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“Everyone that I know is just sad and anxious”: Online Learning in Profile

Bridget Landry says with online schooling, just taking care of herself comes at the cost of marks.

Bridget Landry’s day starts at 8:30 a.m. After waking up, she begins her virtual school day at her desk in her room. She does schoolwork for a bit before stopping for breakfast. Then she resumes schoolwork. And for the rest of the day, she doesn’t stop. 

Landry is in her fourth year at King’s. She’s taking a bachelor of science and majoring in marine biology. She’s from Sackville, NS, but taking her five courses from an apartment in Halifax she shares with four roommates.

How’s her online school year going? “Horrible.”

“It’s just really hard,” Landry said. “I think that everyone’s doing the best that they can, but all my profs just expect me to be able to spend 25 hours a week on only their class.”

It’s difficult for Landry to focus, find motivation and manage her time without in-person classes with her professors and classmates. She feels disconnected. Her only connection consists of Brightspace notifications sounding every 25 minutes.

“I want to be on campus so badly,” she said. “I just want to be sitting in a class.”

 All of Landry’s courses are at Dalhousie University – she’s actually never taken a King’s course. In high school, she planned to attend Dal. But in her senior year, King’s recruited her to play on their rugby team, so she transferred from Dal to King’s.

Even though all of her courses are at Dal, Landry wasn’t worried about recent news that there could be a faculty strike. She’s confident she’d be able to study as normal. Before Dal agreed to form a conciliation board with the Dalhousie Faculty Association, eliminating any chance of a strike this semester, one of her professors sent a message about what she would do if there was a strike. The professor said she’d be locked out of Brightspace and her university email and unable to contact students. She made plans for her teacher’s assistants to mark assignments and continue as usual. Landry says she thinks some of her other professors would have done the same thing.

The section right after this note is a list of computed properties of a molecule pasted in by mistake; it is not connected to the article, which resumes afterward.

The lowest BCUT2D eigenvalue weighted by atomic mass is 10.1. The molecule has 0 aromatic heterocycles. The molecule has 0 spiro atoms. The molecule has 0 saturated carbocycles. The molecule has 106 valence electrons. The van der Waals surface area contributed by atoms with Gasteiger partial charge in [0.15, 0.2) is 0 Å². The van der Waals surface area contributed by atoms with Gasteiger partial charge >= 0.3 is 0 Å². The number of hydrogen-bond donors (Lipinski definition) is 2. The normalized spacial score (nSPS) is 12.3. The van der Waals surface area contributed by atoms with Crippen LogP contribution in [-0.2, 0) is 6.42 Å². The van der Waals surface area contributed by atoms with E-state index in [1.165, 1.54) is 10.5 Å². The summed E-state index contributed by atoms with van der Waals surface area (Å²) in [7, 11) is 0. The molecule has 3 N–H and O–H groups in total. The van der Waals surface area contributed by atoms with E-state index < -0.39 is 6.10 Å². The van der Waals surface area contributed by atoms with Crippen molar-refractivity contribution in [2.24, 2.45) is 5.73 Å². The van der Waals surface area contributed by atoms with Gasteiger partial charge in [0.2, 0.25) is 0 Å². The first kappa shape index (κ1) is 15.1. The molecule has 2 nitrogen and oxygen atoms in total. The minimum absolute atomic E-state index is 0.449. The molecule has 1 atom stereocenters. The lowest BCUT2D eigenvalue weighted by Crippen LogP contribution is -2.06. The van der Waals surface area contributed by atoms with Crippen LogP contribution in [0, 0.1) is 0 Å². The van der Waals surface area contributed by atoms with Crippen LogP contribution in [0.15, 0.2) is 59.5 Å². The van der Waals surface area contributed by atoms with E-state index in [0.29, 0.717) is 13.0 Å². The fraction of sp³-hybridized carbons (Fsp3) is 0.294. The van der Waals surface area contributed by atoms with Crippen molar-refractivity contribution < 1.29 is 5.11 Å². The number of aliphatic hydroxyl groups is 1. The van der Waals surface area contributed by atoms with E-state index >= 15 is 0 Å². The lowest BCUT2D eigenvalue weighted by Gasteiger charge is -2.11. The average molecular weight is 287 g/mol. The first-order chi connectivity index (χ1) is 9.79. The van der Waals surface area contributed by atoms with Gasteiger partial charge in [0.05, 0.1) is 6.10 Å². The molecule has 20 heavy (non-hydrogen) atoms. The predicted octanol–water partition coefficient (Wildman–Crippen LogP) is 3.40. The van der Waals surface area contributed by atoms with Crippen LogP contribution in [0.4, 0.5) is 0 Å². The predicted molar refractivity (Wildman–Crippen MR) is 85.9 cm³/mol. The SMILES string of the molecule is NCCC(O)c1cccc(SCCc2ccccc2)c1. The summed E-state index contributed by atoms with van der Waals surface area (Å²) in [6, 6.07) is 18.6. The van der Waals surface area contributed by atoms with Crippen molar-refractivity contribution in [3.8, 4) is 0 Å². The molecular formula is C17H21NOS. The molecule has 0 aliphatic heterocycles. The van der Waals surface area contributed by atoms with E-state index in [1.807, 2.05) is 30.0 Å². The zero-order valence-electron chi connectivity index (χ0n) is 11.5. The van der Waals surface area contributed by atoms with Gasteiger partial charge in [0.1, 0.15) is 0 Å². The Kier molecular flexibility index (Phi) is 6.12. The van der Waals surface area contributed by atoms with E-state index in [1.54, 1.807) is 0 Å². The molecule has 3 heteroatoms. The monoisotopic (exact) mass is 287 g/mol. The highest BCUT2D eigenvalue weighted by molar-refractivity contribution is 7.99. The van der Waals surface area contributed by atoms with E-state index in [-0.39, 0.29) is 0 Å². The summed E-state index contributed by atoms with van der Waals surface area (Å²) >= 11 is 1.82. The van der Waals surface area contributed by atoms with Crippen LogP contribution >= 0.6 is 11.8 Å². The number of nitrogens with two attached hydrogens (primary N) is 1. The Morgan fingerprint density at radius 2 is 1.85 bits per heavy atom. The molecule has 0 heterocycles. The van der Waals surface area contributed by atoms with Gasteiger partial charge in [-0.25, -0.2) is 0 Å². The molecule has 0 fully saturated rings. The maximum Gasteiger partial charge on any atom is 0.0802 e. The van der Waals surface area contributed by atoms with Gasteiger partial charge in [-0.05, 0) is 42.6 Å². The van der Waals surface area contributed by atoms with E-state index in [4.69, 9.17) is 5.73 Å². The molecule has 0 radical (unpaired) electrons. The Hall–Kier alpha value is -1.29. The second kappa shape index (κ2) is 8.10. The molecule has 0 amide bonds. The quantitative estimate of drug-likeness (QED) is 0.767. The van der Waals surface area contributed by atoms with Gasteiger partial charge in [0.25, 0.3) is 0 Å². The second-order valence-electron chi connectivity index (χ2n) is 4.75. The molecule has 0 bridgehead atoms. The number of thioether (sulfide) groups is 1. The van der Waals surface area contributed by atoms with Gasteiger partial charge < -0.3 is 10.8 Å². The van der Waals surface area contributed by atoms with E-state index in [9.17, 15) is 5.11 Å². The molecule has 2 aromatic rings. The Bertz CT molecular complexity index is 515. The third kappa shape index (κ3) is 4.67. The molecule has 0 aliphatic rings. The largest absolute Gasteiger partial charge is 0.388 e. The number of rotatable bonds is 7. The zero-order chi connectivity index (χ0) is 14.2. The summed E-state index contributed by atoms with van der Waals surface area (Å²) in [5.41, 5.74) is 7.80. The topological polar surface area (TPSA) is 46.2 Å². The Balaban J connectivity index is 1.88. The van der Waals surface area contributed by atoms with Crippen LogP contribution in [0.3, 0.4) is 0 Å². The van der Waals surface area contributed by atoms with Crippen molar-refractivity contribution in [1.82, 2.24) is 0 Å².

But Landry “kind of wanted a strike,” she said with a laugh. “I would have loved a good week off with nothing to do.”

Landry also works part-time at a pet store. She works two shifts during the week and one on the weekend. Each shift is usually eight to nine hours long.

On top of her five classes and 25-hour work week, Landry is still playing rugby. Because of COVID-19, the Blue Devils aren’t playing games, but they are still practicing. Landry, a co-captain, has two-hour practices twice a week. Practices are usually at Gorsebrook field. Before the pandemic, Landry had three practices and one game every week. When she found out her rugby season would be affected because of COVID-19, she cried.

“This is my last year,” she said. “I can’t come back. I don’t have that opportunity to take a fifth year just for rugby.” 

Landry said that playing in a flag league is still on the table for the new year. Flag rugby is a non-contact version of the sport where each player wears a belt with two velcro tags attached – one on either side of their body. It’s considered a tackle when an opposing player pulls a tag off. Landry said the flag season would probably begin in January and end in May, but she’s unsure whether the season will go forward.

“Honestly it all depends on our insurance,” she said. “I hope we can do something. I’d like to play rugby no matter what.”

“I don’t even know how to explain what rugby means to me but it’s a lot.”

After practice at 6 p.m., Landry studies some more. She used to spend all night studying in the library. Other nights, she would get drinks with her friends at the Wardy. With the campus bar closed, that can’t happen this year.

“I just miss the social culture of it so much,” she said, “I’m not going to get this opportunity to live the way that I’m living my life ever again.”

Her online classes have affected her mental health, too. Her anxiety has gotten so much worse that she’s started taking medication. “I think everyone that I know is going through it right now and everyone that I know is just sad and anxious,” said Landry. “There’s no end in sight.”

Within her busy schedule, Landry does make time for herself. But it has a cost.

“I know how important it is, just personally, that I take time and I unwind. I look after myself. But to do that, I do sacrifice my marks. I hand in assignments late and I cut corners,” she said, “because right now, that’s the only way that I would find time for myself.”

Despite how different her school year is, some things are consistent for Landry. At 11 p.m., she goes to bed.

“That hasn’t really changed since online school!”

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